Here in the land of plenty we have almost too many choices. Just trying to decide what kind of running shoes to buy can be a project; should you get, say, the Nike Air Max Tailwind or the Asics Gel Cumulus? It's just mind-boggling. This can be bedeviling not just to consumers but also to companies that face an ever-increasing number of competitors.
And so it is within the automotive marketplace. We have to say that we were surprised when Toyota decided to go to the trouble and expense of spinning off another brand, namely Scion, rather than just introducing those two models (the xA and xB) as Toyota products. It's not as if Toyota doesn't have a popular name and solid reputation. The company has stated that the reason for the separate brand was that it wanted to hit the younger generation ("Y" or whatever it may now be) with personable vehicles intended for their active, fun-loving lifestyles and felt that the practical Toyota name didn't foster that impression. We're not sure we agree the company does make the Celica and the MR2 Spyder, does it not? But who are we to question the business decisions of a very successful company? Let's get to the car.
Scion staged its latest introduction in Washington D.C., which allowed for the cute "tC in DC" tagline (and obligatory baseball cap) for the event. It also allowed the car to be driven in an "urban" environment, as that is part of the intended demographic for the tC. Loosely translated, that meant congested city streets (complete with working road crews and plenty of orange cones), gently winding parkways and fast-moving four-lane freeways.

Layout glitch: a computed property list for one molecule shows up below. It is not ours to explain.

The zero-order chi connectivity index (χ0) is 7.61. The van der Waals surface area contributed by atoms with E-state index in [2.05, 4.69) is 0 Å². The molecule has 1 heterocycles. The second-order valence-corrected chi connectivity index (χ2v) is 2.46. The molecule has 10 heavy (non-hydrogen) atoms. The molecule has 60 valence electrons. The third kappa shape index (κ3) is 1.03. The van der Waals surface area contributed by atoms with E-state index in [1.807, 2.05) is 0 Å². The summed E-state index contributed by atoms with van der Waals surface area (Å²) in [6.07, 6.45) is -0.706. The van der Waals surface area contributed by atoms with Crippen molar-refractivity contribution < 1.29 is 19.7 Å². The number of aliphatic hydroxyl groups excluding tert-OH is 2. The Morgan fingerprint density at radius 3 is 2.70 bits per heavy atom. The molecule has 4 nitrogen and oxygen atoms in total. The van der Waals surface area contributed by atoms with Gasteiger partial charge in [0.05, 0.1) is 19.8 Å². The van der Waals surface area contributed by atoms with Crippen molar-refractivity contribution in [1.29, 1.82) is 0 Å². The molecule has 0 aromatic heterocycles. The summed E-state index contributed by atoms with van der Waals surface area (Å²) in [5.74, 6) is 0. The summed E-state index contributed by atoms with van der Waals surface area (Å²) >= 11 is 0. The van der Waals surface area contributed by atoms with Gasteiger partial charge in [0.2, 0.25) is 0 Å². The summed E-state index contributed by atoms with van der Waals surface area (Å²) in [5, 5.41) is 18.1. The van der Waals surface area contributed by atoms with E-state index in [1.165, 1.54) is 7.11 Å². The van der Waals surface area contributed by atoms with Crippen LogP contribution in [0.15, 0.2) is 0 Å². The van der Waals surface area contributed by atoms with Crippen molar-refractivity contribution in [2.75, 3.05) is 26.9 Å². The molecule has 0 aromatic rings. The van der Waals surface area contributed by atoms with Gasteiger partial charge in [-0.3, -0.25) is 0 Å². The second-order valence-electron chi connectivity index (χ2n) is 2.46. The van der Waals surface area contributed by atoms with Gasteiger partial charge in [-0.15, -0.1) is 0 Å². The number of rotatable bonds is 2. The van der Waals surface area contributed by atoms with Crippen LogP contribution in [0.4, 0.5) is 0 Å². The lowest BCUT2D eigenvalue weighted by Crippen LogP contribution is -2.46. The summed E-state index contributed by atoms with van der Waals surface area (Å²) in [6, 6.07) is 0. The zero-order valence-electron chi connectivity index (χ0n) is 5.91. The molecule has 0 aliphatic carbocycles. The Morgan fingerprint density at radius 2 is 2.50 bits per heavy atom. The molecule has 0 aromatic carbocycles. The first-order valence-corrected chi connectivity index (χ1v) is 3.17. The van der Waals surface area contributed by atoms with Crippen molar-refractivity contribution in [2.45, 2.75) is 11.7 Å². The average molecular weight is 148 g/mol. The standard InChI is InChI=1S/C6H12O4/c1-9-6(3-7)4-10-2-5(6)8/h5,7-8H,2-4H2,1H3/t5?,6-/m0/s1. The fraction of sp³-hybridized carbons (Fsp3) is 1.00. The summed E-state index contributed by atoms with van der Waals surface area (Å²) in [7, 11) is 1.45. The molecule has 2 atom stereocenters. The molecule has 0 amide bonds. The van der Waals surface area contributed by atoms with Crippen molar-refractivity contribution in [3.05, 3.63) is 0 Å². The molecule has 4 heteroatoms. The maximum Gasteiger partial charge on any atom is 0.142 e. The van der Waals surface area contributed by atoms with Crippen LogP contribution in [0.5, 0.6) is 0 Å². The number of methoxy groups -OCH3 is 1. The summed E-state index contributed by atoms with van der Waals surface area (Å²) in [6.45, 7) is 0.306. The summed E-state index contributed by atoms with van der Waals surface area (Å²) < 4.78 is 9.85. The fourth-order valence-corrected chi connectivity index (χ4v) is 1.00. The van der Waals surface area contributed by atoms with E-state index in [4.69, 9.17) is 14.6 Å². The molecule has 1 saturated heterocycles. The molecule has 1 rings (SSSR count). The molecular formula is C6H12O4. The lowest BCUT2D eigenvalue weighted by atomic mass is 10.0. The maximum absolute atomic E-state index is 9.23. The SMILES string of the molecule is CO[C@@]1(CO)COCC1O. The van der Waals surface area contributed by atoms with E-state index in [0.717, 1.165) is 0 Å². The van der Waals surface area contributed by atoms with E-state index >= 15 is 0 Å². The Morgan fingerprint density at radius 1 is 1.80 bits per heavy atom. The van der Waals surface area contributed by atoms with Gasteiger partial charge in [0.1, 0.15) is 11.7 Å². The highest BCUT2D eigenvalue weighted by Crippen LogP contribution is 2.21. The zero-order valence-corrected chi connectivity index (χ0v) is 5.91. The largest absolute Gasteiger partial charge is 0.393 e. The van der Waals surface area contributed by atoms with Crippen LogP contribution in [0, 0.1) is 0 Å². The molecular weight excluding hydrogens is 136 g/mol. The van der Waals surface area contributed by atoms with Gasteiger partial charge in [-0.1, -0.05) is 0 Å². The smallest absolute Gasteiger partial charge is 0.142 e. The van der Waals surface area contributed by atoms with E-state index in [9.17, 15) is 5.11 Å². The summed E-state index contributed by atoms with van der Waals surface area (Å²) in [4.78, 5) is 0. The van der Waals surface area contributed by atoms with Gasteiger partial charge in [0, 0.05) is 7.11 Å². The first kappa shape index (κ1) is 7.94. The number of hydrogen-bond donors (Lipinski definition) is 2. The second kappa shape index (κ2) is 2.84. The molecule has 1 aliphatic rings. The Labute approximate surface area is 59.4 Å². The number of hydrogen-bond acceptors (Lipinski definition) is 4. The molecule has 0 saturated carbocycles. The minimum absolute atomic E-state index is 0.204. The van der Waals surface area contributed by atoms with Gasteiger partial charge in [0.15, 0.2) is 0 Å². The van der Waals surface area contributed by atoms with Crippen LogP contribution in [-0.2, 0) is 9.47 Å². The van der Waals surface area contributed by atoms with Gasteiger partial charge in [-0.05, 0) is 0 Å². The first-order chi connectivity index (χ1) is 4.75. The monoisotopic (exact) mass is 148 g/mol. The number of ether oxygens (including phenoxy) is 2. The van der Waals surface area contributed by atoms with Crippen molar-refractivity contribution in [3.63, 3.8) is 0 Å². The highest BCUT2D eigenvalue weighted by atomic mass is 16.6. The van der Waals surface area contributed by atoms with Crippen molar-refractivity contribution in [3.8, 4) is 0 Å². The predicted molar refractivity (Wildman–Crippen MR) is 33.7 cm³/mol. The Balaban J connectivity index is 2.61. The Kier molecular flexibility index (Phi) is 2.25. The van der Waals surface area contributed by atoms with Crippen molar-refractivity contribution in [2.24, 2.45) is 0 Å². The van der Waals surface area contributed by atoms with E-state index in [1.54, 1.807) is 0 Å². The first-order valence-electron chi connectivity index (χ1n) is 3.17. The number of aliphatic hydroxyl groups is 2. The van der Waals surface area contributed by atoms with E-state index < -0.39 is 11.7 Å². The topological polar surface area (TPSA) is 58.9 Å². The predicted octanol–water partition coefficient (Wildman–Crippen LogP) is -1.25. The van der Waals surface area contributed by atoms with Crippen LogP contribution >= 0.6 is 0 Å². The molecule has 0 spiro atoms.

Unlike the xA and xB that look like they could've come out of a comic book (and we mean that in a good way we like their funky yet practical style), the tC is a more mainstream design. Somehow managing to look a little pudgy yet sleek at the same time, the tC has a generic rectangular grille, headlamps with BMW-like "eyebrows" and a body that boasts crisp, clean lines. Still, there are a few head-turning elements. One is the deeply tinted glass panoramic roof that features a power sunroof above the front seats and a fixed glass portion above the rear compartment. Another is the set of double-spoke, 17-inch alloy wheels that to our eyes looked as good as anything in the aftermarket. Both of these high-end features are standard.
Speaking of standard equipment, the tC, like the other Scion models, comes in one trim level and is chock-full of unexpected goodies such as one-touch up and down power windows, cruise control, air conditioning, keyless entry, mirror-mounted turn signal lights, four-wheel antilock disc brakes and a 160-watt Pioneer sound system with CD player that is satellite (XM) radio ready.